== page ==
Newspaper article The Canadian Press

Sedins Will Have Minutes Managed as New Canucks Coach Desjardins Takes Helm

Newspaper article The Canadian Press

Sedins Will Have Minutes Managed as New Canucks Coach Desjardins Takes Helm

Article excerpt

Willie Desjardins vows to be himself

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VANCOUVER - While Vancouver Canucks fans demand change, new coach Willie Desjardins is preaching a status-quo approach -- with himself.

After spending more than two decades attempting to become an NHL head coach, and with training camp in Whistler, B.C., two weeks away, he is vowing not to change his style behind the bench.

"One thing I learned is, you've gotta be who you are," said Desjardins, 57, the new Canucks coach, after taking part in a Vancouver Board of Trade luncheon Tuesday. "You can't be somebody you're not. (Otherwise), it just falls apart on you."

Desjardins reached the NHL this spring after helping the Texas Stars win the AHL title. He has also spent time in the Canadian university and junior ranks, winning championships at both levels, while also serving a two-season stint as a Dallas Stars assistant.

Fans want a significant improvement in the standings after the team missed the playoffs for the first time since 2008 last season. Desjardins, who finds it "unbelievable" that his long-held dream of guiding an NHL club's training camp is about to come true, suggested that chances of a Canucks turnaround are better than many people might think.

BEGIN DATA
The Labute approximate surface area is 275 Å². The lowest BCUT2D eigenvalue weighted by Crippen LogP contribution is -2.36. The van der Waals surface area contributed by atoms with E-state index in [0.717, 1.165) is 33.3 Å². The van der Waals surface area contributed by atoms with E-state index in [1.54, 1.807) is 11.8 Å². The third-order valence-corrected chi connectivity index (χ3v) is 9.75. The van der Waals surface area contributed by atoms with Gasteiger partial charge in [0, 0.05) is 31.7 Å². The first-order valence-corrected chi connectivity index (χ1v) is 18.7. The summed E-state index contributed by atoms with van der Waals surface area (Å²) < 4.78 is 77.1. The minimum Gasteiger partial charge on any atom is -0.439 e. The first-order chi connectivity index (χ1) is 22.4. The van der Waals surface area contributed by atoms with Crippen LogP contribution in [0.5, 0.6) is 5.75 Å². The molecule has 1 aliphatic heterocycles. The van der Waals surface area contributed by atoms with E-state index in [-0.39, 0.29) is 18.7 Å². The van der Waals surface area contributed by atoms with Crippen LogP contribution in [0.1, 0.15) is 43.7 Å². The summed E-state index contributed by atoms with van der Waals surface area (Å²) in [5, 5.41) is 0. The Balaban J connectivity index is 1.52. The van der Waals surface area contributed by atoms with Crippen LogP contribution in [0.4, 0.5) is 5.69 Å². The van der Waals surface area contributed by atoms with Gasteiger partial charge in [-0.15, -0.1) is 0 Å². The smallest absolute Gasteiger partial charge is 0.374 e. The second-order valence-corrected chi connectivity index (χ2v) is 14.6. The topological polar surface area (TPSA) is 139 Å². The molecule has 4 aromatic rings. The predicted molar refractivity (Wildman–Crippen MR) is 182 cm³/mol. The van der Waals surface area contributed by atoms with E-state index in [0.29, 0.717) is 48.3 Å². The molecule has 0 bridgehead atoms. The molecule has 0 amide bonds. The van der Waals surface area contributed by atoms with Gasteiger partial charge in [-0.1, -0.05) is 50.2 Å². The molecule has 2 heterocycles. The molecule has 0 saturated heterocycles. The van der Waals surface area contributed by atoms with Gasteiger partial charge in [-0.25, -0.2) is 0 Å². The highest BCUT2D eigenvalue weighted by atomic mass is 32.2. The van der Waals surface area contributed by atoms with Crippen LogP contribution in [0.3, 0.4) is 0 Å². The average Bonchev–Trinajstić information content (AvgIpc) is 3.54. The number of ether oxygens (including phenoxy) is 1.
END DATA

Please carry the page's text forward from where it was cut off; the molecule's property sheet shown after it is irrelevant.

"You just get to see the quality of people," Desjardins told reporters. "Sometimes, when you get into something, you go: Oh, what I have I gotten into? But that's not the case here."

During the luncheon with 400 members of the local business community -- as well as Canucks president of hockey operations Trevor Linden and team GM Jim Benning -- Desjardins shed some light on what fans can expect from the veteran-laden Canucks. In one notable change, contrary to the views of former Vancouver coach John Tortorella, who was fired after one season, Daniel and Henrik Sedin are likely to spend less time killing penalties.

"We have to share the workload," said Desjardins. "I don't think we're going to make the playoffs with one line being shut down. They're good at all aspects of the game. They're good at killing penalties and they're good five-on-five. They can play the power play. I think you're lucky to have players like that. For us, we want to make sure that they're able to go (and) at the end of the game, they're still fresh and they're playing hard. …

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